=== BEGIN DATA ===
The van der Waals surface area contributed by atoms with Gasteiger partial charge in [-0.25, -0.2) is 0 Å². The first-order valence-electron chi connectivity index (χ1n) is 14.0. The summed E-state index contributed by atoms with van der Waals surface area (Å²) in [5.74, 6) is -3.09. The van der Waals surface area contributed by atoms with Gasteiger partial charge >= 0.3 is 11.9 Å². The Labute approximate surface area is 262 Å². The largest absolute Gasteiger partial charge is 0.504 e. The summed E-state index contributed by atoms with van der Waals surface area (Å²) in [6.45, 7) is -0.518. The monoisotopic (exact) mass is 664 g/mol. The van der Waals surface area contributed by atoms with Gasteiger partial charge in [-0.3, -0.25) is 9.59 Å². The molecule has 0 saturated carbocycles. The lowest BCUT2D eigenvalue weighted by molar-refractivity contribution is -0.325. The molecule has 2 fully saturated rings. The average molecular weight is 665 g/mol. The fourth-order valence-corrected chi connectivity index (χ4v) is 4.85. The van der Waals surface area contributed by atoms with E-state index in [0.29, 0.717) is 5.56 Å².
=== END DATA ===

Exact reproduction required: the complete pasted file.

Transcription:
The van der Waals surface area contributed by atoms with Gasteiger partial charge in [-0.25, -0.2) is 0 Å². The first-order valence-electron chi connectivity index (χ1n) is 14.0. The summed E-state index contributed by atoms with van der Waals surface area (Å²) in [5.74, 6) is -3.09. The van der Waals surface area contributed by atoms with Gasteiger partial charge >= 0.3 is 11.9 Å². The Labute approximate surface area is 262 Å². The largest absolute Gasteiger partial charge is 0.504 e. The summed E-state index contributed by atoms with van der Waals surface area (Å²) in [6.45, 7) is -0.518. The monoisotopic (exact) mass is 664 g/mol. The van der Waals surface area contributed by atoms with Gasteiger partial charge in [-0.3, -0.25) is 9.59 Å². The molecule has 0 saturated carbocycles. The lowest BCUT2D eigenvalue weighted by molar-refractivity contribution is -0.325. The molecule has 2 fully saturated rings. The average molecular weight is 665 g/mol. The fourth-order valence-corrected chi connectivity index (χ4v) is 4.85. The van der Waals surface area contributed by atoms with E-state index in [0.29, 0.717) is 5.56 Å².